Thursday, June 23, 2011

JJJPod: 60-Second Science

Although it’s a nice round number, let me petition Scientific American, producers of the 60-Second Science podcast, to change the title to a more accurate number: 79-Second Science. Using a sample of new episodes, n=41, I calculated the mean, x=79.

Despite the deceptive title, this podcast RULES. Released weekdays, it’s hosted by a handful of characters who use quirky sounds and songs to enhance the random selection of science snippets.

As one host might say, thanks for the minute!

JJJPod: Science Magazine Podcast

I've donned my jogging clothes and laced up my shoes. As I step outside, I stretch my arms up to the sky, and turn on my iPod. I rev my legs into a jog and enjoy the intro music of the Science Magazine Podcast, an upbeat riff. I imagine some hipster dude with crazy hair and gigantic headphones jamming on a keyboard and then pointing to the host with a wink, shooting the attention to him. A friendly voice cuts in and the music fades. "Hello and welcome to the science magazine podcast for June 3rd, 2011. I'm Robert Frederick." He launches into the line up science news stories for the week and I can't help reciprocate his excitement. My legs find a tempo as a young woman explains that the podcast is supported by AAAS, the science society!

The intro music finally fades and the first story begins. I've found my stride. There are about 3 or 4 stories, each lasting roughly 10 minutes and cover an array of topics. They delve into each interview, diving below the surface but not far enough as to get lost (or confuse their listeners). I nod in agreement, chuckle at the jokes, and form questions of my own as I listen--keep in mind I'm running and listening.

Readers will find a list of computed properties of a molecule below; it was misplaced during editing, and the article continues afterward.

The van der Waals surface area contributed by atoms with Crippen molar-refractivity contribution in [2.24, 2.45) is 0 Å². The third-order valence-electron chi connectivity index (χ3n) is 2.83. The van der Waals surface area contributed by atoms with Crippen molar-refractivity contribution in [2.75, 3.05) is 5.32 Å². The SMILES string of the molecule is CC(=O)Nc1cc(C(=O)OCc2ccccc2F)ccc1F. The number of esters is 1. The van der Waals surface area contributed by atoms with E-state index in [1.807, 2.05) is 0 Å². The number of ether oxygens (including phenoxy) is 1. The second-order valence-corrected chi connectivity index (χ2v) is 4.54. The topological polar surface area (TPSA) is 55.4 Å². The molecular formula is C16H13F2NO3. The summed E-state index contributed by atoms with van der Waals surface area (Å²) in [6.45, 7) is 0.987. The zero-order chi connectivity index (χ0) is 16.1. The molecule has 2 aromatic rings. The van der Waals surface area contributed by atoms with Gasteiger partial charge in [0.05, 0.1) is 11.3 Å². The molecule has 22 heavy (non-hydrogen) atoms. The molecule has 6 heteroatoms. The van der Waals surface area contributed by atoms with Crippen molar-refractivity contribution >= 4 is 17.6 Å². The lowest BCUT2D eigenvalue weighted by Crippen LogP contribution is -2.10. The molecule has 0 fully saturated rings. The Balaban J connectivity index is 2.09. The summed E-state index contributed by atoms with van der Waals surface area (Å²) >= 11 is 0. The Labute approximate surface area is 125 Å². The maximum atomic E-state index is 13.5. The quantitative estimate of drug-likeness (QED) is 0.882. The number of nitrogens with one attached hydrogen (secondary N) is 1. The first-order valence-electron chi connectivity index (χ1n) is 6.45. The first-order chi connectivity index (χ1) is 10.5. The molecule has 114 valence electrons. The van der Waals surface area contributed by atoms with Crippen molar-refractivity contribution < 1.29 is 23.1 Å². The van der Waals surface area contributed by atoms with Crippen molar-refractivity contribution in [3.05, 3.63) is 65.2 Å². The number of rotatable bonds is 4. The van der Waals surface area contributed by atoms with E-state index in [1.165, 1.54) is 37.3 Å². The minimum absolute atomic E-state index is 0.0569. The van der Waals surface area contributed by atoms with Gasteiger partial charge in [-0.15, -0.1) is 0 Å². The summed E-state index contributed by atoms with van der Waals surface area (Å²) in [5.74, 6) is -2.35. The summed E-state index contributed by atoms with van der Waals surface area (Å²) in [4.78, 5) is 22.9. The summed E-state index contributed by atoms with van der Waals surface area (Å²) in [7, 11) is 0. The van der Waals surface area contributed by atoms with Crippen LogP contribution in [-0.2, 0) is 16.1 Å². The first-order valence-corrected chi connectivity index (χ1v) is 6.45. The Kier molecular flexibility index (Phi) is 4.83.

Finally, Frederick says, "Now, David Grim, Science's online news editor, is here with a wrap-up of some of the latest science news from our online daily news science site, ScienceNOW." When I hear this, I know the program (and my jog) is almost over. I kick it into high gear for the last 15 minutes, wiping sweat off my brow.

This program is my favorite jogging podcast because it just the right length (35 to 50 minutes), the reporting is professional (supported by AAAS), and the topics are diverse yet not too complex. I enjoy solid science stories while experiencing oxygen deprivation from a reputable organization. Outstanding!

Special note: I am sad to say that this episode featured in this post, June 3rd, is Frederick's last with this program. When I complied a list of reasons why I like this show, he was on top. He has such a kind voice and it makes me feel like I'm going for a jog with an old friend who knows a lot about science. I hope he can be replaced with someone just as nice!

Sunday, June 12, 2011

JJJPod: Emerging Infectious Diseases